18 ELEC 15 7 -0.7259370
19 ELEC 12 3 -1.2729657
20 ELEC 9 6 -0.3794896
21 ELEC 25 5 -1.5339304
22 ELEC 25 8 -1.0986123
23 ELEC 9 1 -1.8458267
24 ELEC 7 1 -1.6094379
```

The summary statistics of the `LOGIT`

values for each collection type is computed with `Summarize()`

with the first argument containing a formula of the form `response`

~`factor`

and the argument `data=`

set to the data frame containing the variables (these simple statistics are different from what is presented in the box. I do not know why, as the raw data show above and the results of the linear model shown below perfectly match the results in the box).

`> Summarize(LOGIT~METHOD,data=d6,digits=4)`

```
METHOD n mean sd min Q1 median Q3 max percZero
1 ELEC 12 -1.3097 0.5718 -2.197 -1.669 -1.351 -0.8981 -0.3795 0
2 TOURN 12 -1.5030 0.6294 -2.833 -1.820 -1.399 -1.2670 -0.3365 0
```

The model fit in the box can be fit in R with `lm()`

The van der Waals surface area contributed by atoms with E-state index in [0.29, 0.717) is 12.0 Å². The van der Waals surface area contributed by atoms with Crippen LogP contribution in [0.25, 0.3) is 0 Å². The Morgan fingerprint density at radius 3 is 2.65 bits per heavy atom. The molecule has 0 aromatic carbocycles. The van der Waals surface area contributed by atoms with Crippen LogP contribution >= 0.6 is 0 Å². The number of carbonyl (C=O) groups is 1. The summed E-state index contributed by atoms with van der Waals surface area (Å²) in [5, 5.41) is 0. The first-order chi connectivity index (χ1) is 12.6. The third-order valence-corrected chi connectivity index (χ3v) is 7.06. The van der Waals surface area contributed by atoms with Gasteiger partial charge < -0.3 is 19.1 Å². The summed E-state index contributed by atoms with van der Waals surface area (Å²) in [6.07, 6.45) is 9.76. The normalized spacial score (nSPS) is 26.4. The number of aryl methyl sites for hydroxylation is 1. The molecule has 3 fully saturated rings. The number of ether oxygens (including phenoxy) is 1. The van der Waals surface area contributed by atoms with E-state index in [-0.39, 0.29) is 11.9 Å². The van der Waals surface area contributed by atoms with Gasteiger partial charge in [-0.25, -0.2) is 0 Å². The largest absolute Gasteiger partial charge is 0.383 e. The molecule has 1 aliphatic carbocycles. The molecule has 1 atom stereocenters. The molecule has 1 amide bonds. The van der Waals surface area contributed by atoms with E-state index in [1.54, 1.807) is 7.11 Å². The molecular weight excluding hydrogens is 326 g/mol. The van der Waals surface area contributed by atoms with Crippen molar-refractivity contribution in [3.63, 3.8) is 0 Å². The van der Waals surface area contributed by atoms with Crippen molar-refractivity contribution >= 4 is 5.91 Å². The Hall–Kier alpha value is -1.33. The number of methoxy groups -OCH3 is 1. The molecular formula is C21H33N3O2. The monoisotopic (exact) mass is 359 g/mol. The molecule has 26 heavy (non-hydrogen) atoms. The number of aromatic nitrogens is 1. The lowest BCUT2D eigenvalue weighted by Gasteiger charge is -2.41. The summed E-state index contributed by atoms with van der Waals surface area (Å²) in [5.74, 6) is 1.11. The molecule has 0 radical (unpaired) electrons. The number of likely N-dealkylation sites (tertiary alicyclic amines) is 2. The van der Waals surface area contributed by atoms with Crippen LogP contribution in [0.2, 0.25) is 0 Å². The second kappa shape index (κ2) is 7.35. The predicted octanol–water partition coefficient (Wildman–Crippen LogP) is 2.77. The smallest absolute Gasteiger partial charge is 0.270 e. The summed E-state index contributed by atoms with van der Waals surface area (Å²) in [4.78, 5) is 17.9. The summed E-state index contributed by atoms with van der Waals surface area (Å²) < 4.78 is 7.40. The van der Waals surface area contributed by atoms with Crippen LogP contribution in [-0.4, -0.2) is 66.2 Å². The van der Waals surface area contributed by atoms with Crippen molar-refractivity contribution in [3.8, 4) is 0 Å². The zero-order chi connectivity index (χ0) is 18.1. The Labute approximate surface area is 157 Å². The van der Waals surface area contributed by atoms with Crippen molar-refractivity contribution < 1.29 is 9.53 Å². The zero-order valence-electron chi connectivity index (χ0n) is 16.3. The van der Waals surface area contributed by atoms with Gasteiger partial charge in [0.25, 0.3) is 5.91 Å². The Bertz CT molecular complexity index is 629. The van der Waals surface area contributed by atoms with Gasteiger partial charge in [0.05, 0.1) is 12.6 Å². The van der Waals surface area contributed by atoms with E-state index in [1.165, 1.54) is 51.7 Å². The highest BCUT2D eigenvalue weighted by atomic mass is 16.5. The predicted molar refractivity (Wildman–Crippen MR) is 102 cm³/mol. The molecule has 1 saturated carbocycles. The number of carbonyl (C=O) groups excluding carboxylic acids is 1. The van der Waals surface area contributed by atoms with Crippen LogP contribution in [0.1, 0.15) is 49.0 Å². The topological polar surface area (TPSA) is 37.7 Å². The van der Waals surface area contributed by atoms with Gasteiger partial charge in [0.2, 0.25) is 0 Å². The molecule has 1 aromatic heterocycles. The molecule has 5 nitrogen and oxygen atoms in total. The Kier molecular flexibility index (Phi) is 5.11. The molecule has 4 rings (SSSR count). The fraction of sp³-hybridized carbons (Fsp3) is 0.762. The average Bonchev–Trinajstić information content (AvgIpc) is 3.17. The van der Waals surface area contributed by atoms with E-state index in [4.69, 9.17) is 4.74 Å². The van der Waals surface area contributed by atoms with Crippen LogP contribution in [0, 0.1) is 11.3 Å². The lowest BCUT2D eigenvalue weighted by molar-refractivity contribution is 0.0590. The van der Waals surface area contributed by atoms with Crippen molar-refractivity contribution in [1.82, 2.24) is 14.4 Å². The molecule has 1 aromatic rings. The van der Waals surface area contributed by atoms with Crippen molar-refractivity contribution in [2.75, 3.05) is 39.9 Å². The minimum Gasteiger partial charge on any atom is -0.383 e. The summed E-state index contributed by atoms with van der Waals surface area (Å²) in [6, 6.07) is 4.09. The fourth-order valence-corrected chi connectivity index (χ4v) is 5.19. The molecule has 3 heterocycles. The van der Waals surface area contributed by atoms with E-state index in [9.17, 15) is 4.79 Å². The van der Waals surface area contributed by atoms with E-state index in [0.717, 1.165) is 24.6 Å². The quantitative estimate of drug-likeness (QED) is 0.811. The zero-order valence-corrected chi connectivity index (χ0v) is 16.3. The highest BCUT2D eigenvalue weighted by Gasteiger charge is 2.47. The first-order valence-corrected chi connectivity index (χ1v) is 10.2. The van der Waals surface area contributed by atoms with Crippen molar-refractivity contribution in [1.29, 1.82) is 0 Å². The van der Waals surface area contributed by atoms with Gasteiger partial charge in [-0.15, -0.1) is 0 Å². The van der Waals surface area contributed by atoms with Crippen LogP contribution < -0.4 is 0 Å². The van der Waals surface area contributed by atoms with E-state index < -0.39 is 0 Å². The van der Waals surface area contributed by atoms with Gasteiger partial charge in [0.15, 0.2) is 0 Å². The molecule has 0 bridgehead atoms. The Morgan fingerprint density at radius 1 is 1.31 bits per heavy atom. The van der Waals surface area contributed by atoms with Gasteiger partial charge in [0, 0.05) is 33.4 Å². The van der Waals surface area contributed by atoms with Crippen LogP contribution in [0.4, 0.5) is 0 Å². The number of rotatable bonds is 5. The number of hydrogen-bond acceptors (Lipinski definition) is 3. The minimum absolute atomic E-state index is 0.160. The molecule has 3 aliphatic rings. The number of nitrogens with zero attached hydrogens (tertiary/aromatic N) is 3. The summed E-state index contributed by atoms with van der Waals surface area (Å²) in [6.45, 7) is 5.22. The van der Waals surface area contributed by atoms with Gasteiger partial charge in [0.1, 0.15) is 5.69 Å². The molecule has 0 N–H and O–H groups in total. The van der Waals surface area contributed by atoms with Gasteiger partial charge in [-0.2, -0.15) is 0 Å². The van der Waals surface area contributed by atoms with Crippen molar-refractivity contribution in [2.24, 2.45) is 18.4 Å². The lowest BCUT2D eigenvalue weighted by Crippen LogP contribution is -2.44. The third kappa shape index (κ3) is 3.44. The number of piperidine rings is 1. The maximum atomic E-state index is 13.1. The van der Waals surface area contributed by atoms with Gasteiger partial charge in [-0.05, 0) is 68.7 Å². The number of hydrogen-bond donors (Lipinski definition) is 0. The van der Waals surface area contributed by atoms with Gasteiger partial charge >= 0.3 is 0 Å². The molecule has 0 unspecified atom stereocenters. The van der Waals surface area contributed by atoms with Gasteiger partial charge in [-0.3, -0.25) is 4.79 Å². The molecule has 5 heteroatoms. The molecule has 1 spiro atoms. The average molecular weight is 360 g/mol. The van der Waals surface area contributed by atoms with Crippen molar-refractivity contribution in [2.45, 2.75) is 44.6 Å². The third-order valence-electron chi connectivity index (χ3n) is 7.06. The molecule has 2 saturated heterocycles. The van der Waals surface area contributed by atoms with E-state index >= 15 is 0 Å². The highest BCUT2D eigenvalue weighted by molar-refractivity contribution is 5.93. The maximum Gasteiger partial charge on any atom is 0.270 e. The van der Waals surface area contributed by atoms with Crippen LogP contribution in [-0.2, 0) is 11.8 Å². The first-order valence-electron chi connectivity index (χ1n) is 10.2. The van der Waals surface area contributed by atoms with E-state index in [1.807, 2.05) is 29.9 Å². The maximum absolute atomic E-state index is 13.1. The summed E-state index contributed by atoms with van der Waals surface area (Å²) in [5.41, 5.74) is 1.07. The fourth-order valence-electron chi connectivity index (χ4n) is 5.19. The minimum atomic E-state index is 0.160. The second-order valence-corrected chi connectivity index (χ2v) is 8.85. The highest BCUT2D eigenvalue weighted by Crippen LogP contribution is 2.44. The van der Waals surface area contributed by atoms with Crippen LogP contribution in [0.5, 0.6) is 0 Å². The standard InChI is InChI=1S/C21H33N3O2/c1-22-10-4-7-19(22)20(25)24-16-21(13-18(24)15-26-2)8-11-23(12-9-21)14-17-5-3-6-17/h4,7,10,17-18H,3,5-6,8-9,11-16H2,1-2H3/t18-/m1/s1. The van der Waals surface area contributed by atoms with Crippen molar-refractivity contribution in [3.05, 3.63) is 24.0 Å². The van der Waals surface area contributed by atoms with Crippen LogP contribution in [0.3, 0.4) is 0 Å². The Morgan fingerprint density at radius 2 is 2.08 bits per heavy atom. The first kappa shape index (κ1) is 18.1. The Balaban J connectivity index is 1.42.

using the same formula and `data=`

arguments used in `Summarize()`

as above. The authors used a regression weighted on the number of quality fish collected. These weights are used in `lm()`

by setting the `weights=`

argument to `QUAL`

. The ANOVA table is extracted from the saved `lm`

object with `anova()`

.

```
> lm1 <- lm(LOGIT~METHOD,data=d6,weights=QUAL)
> anova(lm1)
```

```
Df Sum Sq Mean Sq F value Pr(>F)
METHOD 1 1.391 1.3908 0.2612 0.6144
Residuals 22 117.151 5.3250
Total 23 118.542
```

The Box9_7.txt data file is read and the structure is observed below. The level names in `sizegrp`

are observed with `levels()`

and the `site`

and `year`

variables were converted to factors with `factor()`

```
> d7 <- read.table("data/Box9_7.txt",header=TRUE)
> str(d7)